Thymidylate synthase disruption to limit cell proliferation in cell therapies

Rocio Maldonado Sartori, Hossam Montaser, Inkeri Sigrid Esteri Soppa, Solja Eurola, Juhana Heikki Juutila, Melanie Balaz, Henri Puttonen, Timo Otonkoski, Jonna Saarimäki-Vire, Kirmo Wartiovaara

Research output: Contribution to journalArticleScientific


Engineered cells hold great promise for regenerative medicine and gene therapy. However, living cell products entail a fundamental biological risk of unwanted growth. Here, we describe a novel metabolic safety system to control cell proliferation without added genetic elements. We inactivated a key enzyme for nucleotide metabolism, TYMS, in several cell lines, thus obtaining cells that proliferate only when supplemented with exogenous thymidine but fail to replicate in its absence. Under supplementation, TYMS-/- pluripotent stem cells proliferate normally, produce teratomas and differentiate into potentially therapeutic cell types such as pancreatic beta cells. After differentiation, the postmitotic cells do not require thymidine to function, as seen by prolonged in vivo production of human insulin in implanted mice. Hence, this method allows robust cell culture and manufacture while mitigating the risk of uncontrolled growth of transplanted cells.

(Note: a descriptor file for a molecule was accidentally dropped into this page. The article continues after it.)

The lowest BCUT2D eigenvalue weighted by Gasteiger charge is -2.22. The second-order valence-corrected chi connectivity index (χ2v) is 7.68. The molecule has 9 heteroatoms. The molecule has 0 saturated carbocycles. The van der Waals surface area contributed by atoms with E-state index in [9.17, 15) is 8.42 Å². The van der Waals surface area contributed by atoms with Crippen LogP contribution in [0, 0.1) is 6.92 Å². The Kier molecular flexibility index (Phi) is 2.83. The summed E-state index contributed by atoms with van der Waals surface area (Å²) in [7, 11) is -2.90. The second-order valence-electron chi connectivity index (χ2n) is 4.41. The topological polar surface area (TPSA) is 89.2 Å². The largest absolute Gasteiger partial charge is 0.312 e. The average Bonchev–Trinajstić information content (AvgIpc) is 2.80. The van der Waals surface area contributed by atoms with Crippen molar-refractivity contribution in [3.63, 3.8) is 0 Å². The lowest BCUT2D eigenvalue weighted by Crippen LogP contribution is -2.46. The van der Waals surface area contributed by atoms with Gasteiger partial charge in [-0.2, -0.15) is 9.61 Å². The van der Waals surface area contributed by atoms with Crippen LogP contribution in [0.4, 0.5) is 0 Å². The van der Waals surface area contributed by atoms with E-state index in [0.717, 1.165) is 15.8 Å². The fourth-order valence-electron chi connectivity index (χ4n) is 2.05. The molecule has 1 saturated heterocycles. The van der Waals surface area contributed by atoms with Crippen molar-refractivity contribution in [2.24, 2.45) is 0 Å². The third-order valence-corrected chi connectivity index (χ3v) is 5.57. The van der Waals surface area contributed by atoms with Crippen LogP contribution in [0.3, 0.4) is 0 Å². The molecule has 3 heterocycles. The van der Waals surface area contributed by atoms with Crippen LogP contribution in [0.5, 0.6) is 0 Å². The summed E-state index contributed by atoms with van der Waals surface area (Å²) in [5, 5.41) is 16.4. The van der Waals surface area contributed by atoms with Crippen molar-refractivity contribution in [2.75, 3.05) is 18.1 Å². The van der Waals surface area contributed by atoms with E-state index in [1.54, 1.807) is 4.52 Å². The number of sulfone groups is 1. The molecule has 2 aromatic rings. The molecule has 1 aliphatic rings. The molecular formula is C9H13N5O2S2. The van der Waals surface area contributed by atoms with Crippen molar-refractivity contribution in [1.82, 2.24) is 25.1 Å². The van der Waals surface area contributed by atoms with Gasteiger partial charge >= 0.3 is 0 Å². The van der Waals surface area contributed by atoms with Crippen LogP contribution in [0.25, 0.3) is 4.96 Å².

Original languageEnglish
JournalMolecular therapy
Publication statusIn preparation - 12 Jun 2024
MoE publication typeB1 Journal article

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